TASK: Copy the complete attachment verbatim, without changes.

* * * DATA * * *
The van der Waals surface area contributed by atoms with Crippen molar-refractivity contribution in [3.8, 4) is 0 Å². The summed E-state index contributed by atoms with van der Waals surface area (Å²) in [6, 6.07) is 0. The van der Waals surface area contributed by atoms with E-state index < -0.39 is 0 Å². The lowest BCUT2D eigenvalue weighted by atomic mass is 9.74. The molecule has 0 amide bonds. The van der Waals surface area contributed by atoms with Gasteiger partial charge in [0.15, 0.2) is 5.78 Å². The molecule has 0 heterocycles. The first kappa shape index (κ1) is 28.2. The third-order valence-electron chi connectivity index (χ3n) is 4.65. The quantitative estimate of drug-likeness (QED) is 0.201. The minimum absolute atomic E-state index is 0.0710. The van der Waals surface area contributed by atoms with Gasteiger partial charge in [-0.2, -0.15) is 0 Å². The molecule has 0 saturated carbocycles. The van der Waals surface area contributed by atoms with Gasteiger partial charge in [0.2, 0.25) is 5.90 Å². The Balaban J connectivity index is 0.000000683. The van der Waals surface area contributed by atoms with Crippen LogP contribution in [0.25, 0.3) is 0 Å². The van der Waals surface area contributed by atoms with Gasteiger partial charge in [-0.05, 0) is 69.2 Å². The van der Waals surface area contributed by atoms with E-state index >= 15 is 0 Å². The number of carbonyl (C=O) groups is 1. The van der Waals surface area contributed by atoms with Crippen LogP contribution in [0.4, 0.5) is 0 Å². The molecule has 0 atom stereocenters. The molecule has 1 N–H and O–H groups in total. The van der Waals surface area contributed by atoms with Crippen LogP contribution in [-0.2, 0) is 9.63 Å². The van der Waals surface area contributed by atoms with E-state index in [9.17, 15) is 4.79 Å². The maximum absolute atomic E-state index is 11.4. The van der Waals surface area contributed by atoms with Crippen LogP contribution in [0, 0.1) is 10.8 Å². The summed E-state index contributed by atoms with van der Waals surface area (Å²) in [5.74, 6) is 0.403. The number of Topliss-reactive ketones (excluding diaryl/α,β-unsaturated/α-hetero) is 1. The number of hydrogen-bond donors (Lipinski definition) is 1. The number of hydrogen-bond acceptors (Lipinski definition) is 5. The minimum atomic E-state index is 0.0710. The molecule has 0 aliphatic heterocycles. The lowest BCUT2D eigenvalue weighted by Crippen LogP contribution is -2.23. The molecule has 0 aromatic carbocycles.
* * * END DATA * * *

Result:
The van der Waals surface area contributed by atoms with Crippen molar-refractivity contribution in [3.8, 4) is 0 Å². The summed E-state index contributed by atoms with van der Waals surface area (Å²) in [6, 6.07) is 0. The van der Waals surface area contributed by atoms with E-state index < -0.39 is 0 Å². The lowest BCUT2D eigenvalue weighted by atomic mass is 9.74. The molecule has 0 amide bonds. The van der Waals surface area contributed by atoms with Gasteiger partial charge in [0.15, 0.2) is 5.78 Å². The molecule has 0 heterocycles. The first kappa shape index (κ1) is 28.2. The third-order valence-electron chi connectivity index (χ3n) is 4.65. The quantitative estimate of drug-likeness (QED) is 0.201. The minimum absolute atomic E-state index is 0.0710. The van der Waals surface area contributed by atoms with Gasteiger partial charge in [-0.2, -0.15) is 0 Å². The molecule has 0 saturated carbocycles. The van der Waals surface area contributed by atoms with Gasteiger partial charge in [0.2, 0.25) is 5.90 Å². The Balaban J connectivity index is 0.000000683. The van der Waals surface area contributed by atoms with Crippen LogP contribution in [0.25, 0.3) is 0 Å². The van der Waals surface area contributed by atoms with Gasteiger partial charge in [-0.05, 0) is 69.2 Å². The van der Waals surface area contributed by atoms with E-state index >= 15 is 0 Å². The number of carbonyl (C=O) groups is 1. The van der Waals surface area contributed by atoms with Crippen LogP contribution in [0.4, 0.5) is 0 Å². The molecule has 0 atom stereocenters. The molecule has 1 N–H and O–H groups in total. The van der Waals surface area contributed by atoms with Crippen LogP contribution in [-0.2, 0) is 9.63 Å². The van der Waals surface area contributed by atoms with E-state index in [9.17, 15) is 4.79 Å². The maximum absolute atomic E-state index is 11.4. The van der Waals surface area contributed by atoms with Crippen LogP contribution in [0, 0.1) is 10.8 Å². The summed E-state index contributed by atoms with van der Waals surface area (Å²) in [5.74, 6) is 0.403. The number of Topliss-reactive ketones (excluding diaryl/α,β-unsaturated/α-hetero) is 1. The number of hydrogen-bond donors (Lipinski definition) is 1. The number of hydrogen-bond acceptors (Lipinski definition) is 5. The minimum atomic E-state index is 0.0710. The molecule has 0 aliphatic heterocycles. The lowest BCUT2D eigenvalue weighted by Crippen LogP contribution is -2.23. The molecule has 0 aromatic carbocycles.